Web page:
The prototype NeXOS system can be instructed to remember and repeat specific limb movements which have been programmed by a physiotherapist. This removes the need for the physiotherapist to manipulate the patient's limbs manually, so that they would not need to be present when the exercises were taking place.
It is also possible to alter the range of movement, speed, resistance, and amount of exercises, ensuring that each programme is individually tailored to the patient's needs.
NeXOS remotely feeds information directly back to the physiotherapist, so they could monitor their patient's progress from another location, and could even adapt the exercise programme remotely.This opens up the possibility for patients to be treated with the system in non-clinical settings such as their own homes, gyms and sports centres.
The project is the result of a collaboration between Sheffield Hallam University, the University of Sheffield, Barnsley Teaching Hospitals NHS Trust and the University of Abertay Dundee.
Dr Sue Mawson, from the Centre for Heath and Social Care Research at Sheffield Hallam University and one of the research physiotherapists involved in developing the system explains, "The NeXOS system needs to be trialled clinically, but offers the potential for physiotherapists to effectively treat more patients. It requires the expertise of a physiotherapy professional to assess the patients needs, programme the exercises and to analyse the data to check its effectiveness, but takes away the need for all treatment to be conducted face-to-face, in one-to-one sessions.
"This system is also good news for patients as it will allow them to schedule their therapy more easily to fit in with their lives, rather than having to meet appointment times with therapists. It will also cut waiting times for treatment.
"The beauty of the system is that the therapist would be able to monitor progress, adapt the programme remotely, and to easily assess when a patient needs a follow-up session face-to-face."
Further research is planned on ways in which therapists could use the technology more effectively either as a teaching tool for e-learning or as an adjunct to rehabilitation.
Lorna Branton | alfa
Can radar replace stethoscopes?
14.08.2018 | Friedrich-Alexander-Universität Erlangen-Nürnberg
Novel PET imaging method could track and guide therapy for type 1 diabetes
03.08.2018 | Society of Nuclear Medicine and Molecular Imaging
There are currently great hopes for solid-state batteries. They contain no liquid parts that could leak or catch fire. For this reason, they do not require cooling and are considered to be much safer, more reliable, and longer lasting than traditional lithium-ion batteries. Jülich scientists have now introduced a new concept that allows currents up to ten times greater during charging and discharging than previously described in the literature. The improvement was achieved by a “clever” choice of materials with a focus on consistently good compatibility. All components were made from phosphate compounds, which are well matched both chemically and mechanically.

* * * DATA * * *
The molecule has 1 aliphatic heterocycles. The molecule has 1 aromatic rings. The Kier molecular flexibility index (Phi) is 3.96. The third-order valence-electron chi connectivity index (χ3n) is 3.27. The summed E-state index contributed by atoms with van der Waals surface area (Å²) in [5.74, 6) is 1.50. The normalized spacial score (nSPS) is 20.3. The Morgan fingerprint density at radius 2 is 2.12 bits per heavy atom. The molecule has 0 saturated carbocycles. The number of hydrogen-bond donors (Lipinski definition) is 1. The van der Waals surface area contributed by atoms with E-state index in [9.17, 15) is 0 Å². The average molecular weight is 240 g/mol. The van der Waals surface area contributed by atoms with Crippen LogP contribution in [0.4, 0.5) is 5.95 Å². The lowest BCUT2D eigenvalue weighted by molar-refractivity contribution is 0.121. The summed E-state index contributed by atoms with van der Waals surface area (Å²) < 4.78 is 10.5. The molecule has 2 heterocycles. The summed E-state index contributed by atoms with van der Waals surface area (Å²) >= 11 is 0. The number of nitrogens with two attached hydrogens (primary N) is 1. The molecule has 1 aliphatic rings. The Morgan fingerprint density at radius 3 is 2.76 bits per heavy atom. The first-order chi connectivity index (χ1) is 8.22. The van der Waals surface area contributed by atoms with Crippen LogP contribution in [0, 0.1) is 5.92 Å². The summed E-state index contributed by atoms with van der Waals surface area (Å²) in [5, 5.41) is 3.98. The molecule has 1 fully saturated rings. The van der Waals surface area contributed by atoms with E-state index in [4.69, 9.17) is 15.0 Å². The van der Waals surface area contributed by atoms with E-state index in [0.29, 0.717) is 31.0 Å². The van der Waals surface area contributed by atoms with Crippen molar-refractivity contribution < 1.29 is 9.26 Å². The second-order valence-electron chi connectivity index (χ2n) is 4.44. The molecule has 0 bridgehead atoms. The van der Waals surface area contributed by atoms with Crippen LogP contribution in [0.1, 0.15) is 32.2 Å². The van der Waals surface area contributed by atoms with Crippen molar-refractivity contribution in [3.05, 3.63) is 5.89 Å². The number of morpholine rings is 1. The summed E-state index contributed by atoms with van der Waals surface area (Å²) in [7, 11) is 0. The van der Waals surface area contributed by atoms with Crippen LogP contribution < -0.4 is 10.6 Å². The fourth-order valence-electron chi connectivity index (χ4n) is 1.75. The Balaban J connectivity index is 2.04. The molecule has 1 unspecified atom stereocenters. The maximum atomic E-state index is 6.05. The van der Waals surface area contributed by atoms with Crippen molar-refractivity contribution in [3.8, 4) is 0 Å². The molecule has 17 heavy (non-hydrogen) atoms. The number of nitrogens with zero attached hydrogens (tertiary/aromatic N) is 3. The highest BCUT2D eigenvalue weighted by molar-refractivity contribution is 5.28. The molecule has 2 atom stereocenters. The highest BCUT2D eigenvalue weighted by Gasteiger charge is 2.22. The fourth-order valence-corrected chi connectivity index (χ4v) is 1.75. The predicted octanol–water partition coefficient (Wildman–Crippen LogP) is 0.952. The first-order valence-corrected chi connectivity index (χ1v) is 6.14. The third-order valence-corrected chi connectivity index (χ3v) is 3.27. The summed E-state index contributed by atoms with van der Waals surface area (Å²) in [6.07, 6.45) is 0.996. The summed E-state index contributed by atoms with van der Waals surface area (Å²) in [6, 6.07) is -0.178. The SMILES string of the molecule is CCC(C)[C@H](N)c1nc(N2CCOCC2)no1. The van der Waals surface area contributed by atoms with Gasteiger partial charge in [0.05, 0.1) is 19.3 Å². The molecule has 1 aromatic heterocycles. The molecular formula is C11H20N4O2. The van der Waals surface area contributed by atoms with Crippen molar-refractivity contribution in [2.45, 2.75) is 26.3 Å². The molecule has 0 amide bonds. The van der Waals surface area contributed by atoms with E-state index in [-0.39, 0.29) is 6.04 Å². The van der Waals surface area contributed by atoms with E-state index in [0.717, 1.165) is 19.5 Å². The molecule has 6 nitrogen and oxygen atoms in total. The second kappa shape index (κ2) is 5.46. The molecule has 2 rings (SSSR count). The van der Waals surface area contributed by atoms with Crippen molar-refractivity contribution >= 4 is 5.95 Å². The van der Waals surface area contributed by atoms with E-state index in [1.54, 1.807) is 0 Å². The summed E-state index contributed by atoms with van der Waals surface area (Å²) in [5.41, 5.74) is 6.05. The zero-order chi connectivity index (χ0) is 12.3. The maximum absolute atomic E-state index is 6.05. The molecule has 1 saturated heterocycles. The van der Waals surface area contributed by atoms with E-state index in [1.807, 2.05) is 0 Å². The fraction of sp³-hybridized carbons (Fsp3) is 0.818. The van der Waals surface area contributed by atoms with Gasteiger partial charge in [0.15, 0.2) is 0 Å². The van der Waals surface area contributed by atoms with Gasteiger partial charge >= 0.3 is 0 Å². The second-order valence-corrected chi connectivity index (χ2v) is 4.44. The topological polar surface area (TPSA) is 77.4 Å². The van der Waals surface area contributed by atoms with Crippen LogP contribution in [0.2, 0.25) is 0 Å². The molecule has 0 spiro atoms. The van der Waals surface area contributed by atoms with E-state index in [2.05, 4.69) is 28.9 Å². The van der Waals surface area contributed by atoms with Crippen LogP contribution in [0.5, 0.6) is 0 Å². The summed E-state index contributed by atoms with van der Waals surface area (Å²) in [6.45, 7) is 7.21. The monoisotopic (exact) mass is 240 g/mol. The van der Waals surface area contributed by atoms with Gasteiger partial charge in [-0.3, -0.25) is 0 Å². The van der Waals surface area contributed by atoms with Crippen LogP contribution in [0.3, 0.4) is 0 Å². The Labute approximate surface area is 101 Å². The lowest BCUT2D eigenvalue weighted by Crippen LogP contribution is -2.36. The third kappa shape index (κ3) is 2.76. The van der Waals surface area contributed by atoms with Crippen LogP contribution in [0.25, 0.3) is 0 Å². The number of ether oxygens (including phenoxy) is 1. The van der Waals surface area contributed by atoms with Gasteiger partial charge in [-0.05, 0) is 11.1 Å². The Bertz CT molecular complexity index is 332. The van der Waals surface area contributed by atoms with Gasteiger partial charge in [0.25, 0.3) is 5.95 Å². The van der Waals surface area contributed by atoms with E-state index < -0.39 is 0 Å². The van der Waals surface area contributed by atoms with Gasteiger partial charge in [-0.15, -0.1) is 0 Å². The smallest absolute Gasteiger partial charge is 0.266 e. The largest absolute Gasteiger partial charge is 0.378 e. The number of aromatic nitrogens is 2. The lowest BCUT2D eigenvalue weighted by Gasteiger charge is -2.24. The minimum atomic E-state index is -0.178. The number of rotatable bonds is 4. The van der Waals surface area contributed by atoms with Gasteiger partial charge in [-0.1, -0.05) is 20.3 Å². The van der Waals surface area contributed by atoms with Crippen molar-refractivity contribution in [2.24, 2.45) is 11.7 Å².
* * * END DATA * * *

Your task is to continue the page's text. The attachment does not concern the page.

The low current is considered one of the biggest hurdles in the development of solid-state batteries. It is the reason why the batteries take a relatively long...
New design tool automatically creates nanostructure 3D-print templates for user-given colors
Scientists present work at prestigious SIGGRAPH conference
Most of the objects we see are colored by pigments, but using pigments has disadvantages: such colors can fade, industrial pigments are often toxic, and...
Scientists at the University of California, Los Angeles present new research on a curious cosmic phenomenon known as "whistlers" -- very low frequency packets...
Scientists develop first tool to use machine learning methods to compute flow around interactively designable 3D objects. Tool will be presented at this year’s prestigious SIGGRAPH conference.
When engineers or designers want to test the aerodynamic properties of the newly designed shape of a car, airplane, or other object, they would normally model...
Researchers from TU Graz and their industry partners have unveiled a world first: the prototype of a robot-controlled, high-speed combined charging system (CCS) for electric vehicles that enables series charging of cars in various parking positions.
Global demand for electric vehicles is forecast to rise sharply: by 2025, the number of new vehicle registrations is expected to reach 25 million per year....
17.08.2018 | Event News
08.08.2018 | Event News
27.07.2018 | Event News
20.08.2018 | Information Technology
20.08.2018 | Life Sciences
20.08.2018 | Information Technology